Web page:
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An Appreciation of Stephen M. Haley

Nancy K. Latham

As we reflect on the progress achieved in disability research over the past 17 years and where the field needs to go from here, we wish to dedicate this special issue on advances in disability research to our colleague, Stephen M. Haley, who passed away in July 2011 after a courageous battle with leukemia. Steve made significant contributions to the development of pediatric and adult outcome measures. When we look at how he achieved his success, several things stand out.

First, Steve was very open to collaborating with people from a wide range of disciplines. His publications reflect the diversity of the people with whom he worked and also show how these collaborations brought new ideas into the field of physical therapy.

Second, even when Steve was well established in his research career, he continued to challenge himself to learn new techniques, and he incorporated the latest technology to move his science forward. He even took advanced statistics courses when he realized that he needed an in-depth understanding of new approaches to remain on the cutting edge of the measurement field.

Third, Steve was focused and persistent in pursuing his research agenda. All research is challenging to fund and publish, but measurement research in particular can be a difficult “sell” because its impact is sometimes not immediately obvious. However, Steve did not waver from his focus on improving how we measure function and disability in adults and children. In doing so, he contributed to transforming the way we conceptualize and measure disability, particularly disability in children.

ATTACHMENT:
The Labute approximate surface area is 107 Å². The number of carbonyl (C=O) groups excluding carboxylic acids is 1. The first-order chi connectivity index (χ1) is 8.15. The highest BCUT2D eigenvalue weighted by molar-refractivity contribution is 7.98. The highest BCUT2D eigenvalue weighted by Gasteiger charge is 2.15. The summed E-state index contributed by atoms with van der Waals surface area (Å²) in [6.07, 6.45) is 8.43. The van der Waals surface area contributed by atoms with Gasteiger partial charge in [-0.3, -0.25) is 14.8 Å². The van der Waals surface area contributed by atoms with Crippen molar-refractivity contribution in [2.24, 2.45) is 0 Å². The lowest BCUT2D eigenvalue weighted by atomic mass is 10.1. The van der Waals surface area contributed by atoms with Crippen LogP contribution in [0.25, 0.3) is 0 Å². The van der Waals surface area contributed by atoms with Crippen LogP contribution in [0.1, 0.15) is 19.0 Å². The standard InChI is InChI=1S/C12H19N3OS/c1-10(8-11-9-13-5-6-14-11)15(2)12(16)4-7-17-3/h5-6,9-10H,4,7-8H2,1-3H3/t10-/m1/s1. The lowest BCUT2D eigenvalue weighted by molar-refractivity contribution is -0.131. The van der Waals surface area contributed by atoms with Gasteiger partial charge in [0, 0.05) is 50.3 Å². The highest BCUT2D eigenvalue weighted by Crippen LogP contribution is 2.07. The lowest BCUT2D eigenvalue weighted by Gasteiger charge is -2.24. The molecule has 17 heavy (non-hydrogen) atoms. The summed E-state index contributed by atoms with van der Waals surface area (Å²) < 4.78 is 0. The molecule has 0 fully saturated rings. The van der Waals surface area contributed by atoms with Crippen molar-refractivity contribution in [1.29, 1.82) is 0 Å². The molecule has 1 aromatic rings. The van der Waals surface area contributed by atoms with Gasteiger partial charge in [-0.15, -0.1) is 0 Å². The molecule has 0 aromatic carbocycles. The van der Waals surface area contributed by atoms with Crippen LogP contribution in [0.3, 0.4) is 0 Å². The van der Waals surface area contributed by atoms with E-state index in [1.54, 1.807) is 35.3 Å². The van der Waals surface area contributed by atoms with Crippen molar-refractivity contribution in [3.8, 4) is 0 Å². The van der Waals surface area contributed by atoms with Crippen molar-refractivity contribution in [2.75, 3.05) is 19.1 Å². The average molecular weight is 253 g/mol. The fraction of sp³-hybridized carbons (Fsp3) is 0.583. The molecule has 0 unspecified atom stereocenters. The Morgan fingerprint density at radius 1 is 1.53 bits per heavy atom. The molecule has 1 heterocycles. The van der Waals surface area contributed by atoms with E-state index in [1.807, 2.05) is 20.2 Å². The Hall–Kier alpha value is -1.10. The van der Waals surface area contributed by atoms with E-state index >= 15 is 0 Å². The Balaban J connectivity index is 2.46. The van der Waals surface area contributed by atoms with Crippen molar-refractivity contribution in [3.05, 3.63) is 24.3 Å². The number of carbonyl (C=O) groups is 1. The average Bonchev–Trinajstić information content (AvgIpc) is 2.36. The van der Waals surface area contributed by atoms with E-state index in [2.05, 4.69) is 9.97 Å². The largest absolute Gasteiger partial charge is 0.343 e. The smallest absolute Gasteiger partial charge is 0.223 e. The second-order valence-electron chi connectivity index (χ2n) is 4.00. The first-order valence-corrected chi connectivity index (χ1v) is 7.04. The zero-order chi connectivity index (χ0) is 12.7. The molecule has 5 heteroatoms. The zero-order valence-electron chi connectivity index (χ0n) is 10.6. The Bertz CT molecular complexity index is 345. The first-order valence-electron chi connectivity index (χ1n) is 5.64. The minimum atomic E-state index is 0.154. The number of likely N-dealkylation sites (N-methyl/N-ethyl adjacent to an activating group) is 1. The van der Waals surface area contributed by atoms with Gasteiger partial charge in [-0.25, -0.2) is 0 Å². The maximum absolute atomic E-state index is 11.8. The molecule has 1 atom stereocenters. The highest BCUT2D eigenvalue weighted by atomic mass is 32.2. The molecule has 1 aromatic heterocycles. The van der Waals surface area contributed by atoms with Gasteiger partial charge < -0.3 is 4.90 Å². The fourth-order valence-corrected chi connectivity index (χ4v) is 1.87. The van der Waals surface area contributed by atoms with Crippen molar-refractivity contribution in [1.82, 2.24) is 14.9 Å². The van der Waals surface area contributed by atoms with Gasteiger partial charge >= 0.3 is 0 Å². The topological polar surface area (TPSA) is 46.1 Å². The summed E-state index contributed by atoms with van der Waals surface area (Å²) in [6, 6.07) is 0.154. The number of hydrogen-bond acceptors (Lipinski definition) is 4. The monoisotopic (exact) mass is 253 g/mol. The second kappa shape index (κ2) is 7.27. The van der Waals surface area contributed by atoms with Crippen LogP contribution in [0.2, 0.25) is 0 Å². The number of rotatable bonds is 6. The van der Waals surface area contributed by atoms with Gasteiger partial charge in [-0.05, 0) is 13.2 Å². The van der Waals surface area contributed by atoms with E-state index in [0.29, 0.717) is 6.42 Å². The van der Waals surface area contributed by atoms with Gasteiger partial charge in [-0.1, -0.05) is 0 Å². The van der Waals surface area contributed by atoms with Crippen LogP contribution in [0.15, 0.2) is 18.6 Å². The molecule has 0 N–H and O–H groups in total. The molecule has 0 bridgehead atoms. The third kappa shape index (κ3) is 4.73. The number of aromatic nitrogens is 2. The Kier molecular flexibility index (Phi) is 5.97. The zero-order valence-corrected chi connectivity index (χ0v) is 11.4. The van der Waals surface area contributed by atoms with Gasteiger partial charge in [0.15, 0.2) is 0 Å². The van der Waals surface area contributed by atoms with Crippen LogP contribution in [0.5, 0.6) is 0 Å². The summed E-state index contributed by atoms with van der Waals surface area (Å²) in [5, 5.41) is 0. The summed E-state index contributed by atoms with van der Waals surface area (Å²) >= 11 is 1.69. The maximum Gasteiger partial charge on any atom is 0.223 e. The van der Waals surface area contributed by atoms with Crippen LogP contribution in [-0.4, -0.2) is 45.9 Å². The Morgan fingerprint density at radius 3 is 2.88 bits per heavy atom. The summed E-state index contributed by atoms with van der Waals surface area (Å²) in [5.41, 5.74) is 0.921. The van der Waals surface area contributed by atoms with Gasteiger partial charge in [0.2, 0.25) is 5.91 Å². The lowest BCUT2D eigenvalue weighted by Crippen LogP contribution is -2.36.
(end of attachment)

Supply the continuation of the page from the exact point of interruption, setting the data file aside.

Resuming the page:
Steve was deeply committed to improving the quality of life of children and adults with disability, and he valued their experiences and perspectives. A central focus of his work was trying to develop instruments that would allow people to report their ability to participate and do activities from their own perspective. An integral part of his work was listening to the perspective of people with disabilities, and he allowed their perspectives to shape the development of his instruments.

Finally, Steve was unwilling to compromise the quality and rigor of his research, even though the careful approach is almost always more costly, time consuming, and difficult to do. Steve believed that this rigor was essential, because children and adults with disabilities deserve to have clear data about their outcomes and prognosis and clear data to guide the selection of treatments, equipment, and other interventions to address their disabilities.

Steve Haley was a world-renowned innovator in pediatric and adult outcome measurement. As APTA President Dr Scott Ward affirmed, “Our profession has lost a great thinker, mentor, pioneer, and friend.”

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